Ford Motor Co has shelved plans to produce a new compact car family designed mainly for emerging markets like India and China, industry sources said, reflecting disappointing sales of mainstream models in the world’s fastest growing car markets.
India and China were expected to be the main manufacturing hubs for the new B500 range, slated to begin production in 2018 and to include a premium sedan, hatchback and sport utility vehicle (SUV), two sources with direct knowledge of Ford’s plans told Reuters.
The automaker had also planned to build its new models in Brazil, Russia and Thailand, one of the sources said.
Ford’s decision, communicated to its suppliers in July, follows a similar move by General Motors to postpone the launch in India and China of a new $5 billion family of compact vehicles, said two sources familiar with GM’S thinking.
Ford’s programme is on ice because of muted demand for some of its small and mid-sized hatchbacks and sedans in India and China, where SUVs and “crossovers” combining the hatchback and SUV have proved increasingly popular.
The cost of upgrading plants to produce the new cars would also be prohibitively high, the sources following Ford said.
All of the sources declined to be named as they have not been cleared to discuss the plans publicly.
Ford declined to comment on the development.
“We are constantly evaluating opportunities to better meet the needs of consumers and do not comment on speculation about future product programmes,” a Ford spokesperson said in a statement.
Shift to SUVs
That said, Ford has invested over $2 billion in India and plans to spend more to set up a global engineering centre in the southern city of Chennai that will help tweak products for the local market and more swiftly adapt to changing consumer trends.
The carmaker is also ramping up exports, including to Europe, to maximise usage of its two plants in India.
“India is a key market for us in Asia Pacific,” said the spokesperson, adding that the carmaker is committed to introducing new products and technologies in the South Asian nation.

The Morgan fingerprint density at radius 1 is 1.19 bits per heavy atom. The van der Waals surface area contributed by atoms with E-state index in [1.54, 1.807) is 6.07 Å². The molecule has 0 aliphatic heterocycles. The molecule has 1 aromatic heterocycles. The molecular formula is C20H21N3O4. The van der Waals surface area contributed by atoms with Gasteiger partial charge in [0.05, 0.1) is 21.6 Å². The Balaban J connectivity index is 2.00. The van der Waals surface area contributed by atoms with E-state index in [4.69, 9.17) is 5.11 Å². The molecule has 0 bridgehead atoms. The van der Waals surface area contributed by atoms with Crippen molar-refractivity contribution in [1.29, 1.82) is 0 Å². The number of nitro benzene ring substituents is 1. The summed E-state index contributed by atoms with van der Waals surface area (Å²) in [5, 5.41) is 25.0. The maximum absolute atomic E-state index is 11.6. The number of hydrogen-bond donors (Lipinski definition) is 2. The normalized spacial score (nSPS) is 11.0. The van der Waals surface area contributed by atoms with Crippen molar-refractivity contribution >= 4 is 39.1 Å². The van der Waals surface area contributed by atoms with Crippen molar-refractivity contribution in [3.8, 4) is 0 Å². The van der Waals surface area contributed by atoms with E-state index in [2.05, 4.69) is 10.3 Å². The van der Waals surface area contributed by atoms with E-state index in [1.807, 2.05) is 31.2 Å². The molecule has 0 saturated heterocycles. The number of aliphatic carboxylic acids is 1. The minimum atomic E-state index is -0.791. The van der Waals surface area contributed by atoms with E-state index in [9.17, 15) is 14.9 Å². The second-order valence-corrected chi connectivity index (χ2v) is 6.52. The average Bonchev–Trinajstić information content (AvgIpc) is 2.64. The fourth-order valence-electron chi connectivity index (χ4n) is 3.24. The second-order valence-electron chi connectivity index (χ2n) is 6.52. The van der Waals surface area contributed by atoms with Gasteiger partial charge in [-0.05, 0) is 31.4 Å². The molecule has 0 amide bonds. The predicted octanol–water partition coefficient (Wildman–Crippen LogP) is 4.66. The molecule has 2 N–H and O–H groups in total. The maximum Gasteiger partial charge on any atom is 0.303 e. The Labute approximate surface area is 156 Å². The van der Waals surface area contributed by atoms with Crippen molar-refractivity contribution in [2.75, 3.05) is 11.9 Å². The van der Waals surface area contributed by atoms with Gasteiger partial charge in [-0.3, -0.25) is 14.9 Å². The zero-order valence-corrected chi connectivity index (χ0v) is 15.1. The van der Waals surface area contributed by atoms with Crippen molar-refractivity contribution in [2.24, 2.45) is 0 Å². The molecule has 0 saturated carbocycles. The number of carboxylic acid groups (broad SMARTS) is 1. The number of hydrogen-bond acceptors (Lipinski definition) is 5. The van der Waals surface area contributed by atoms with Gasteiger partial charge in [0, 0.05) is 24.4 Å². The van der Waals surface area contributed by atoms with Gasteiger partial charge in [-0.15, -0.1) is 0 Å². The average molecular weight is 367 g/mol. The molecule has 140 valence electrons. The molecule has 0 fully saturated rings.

But instead of the more ambitious plan for the key markets of India and China, Ford will focus on updating existing models and develop and build more SUVs and crossovers, moving away from sedans and hatchbacks, according to two separate US sources with knowledge of the company’s plans.
That would allow the carmaker to boost profit margins.
“The global shift to crossovers makes competing in small cars a tough proposition for GM and Ford,” said Sam Fiorani, vice president of global vehicle forecasting at US-based AutoForecast Solutions.
“It makes more sense for them to refresh older products now, harness lower development costs in China in the mid-term, and move toward small crossovers over the long haul.”
Chinese buyers have flocked to SUVs, as they grow wealthier and are often restricted to one vehicle in major cities, at the expense of contracting sedan sales.
SUV sales rose 52% last year, although a glut of new model launches in the segment is already leading to discounts and lower margins.
Growing competition in the small SUV segment from local Chinese carmakers is also putting more pressure on pricing.
Setback for ‘Make in India’ initiative
The retreat by Ford and GM is a setback for India’s “Make in India” push to become a global manufacturing powerhouse, including in the auto sector.
Retooling the assembly line to build the B500 vehicles at Ford’s plant in Gujarat, Prime Minister Narendra Modi’s home state, would have meant an investment of more than $100 million and created manufacturing jobs as it cranked out more cars.
Ford and GM have struggled to crack emerging markets in Asia, where competition from Japanese, South Korean and now Chinese automakers is fierce.
GM shut production in Indonesia owing to its modest market share, and Ford also plans to close its operations in the Southeast Asian nation, as well as in Japan and Australia.
Dearborn-based Ford is now looking at each country in the region in terms of long-term profitability opportunities, said another source familiar with Ford’s plans, while noting India remains a tough place to make money.
India’s passenger car market, where sales rose 7% last fiscal year to 2.8 million units, is dominated by Maruti Suzuki and Hyundai Motor Co with their extensive line-up of cars and vast dealer networks.
Maruti and Hyundai control two-thirds of the market whereas Ford’s share in India, set to be the world’s third-largest car market by 2020, has stagnated at about 3 percent.
Until Ford finalises an alternative plan, the shift in strategy could leave gaps in its car portfolio in India, that today sits at the two ends of the price and size spectrum.
In the meantime, Ford is increasing its focus on driving down costs by sourcing more parts locally and using more common features across models to achieve economies of scale.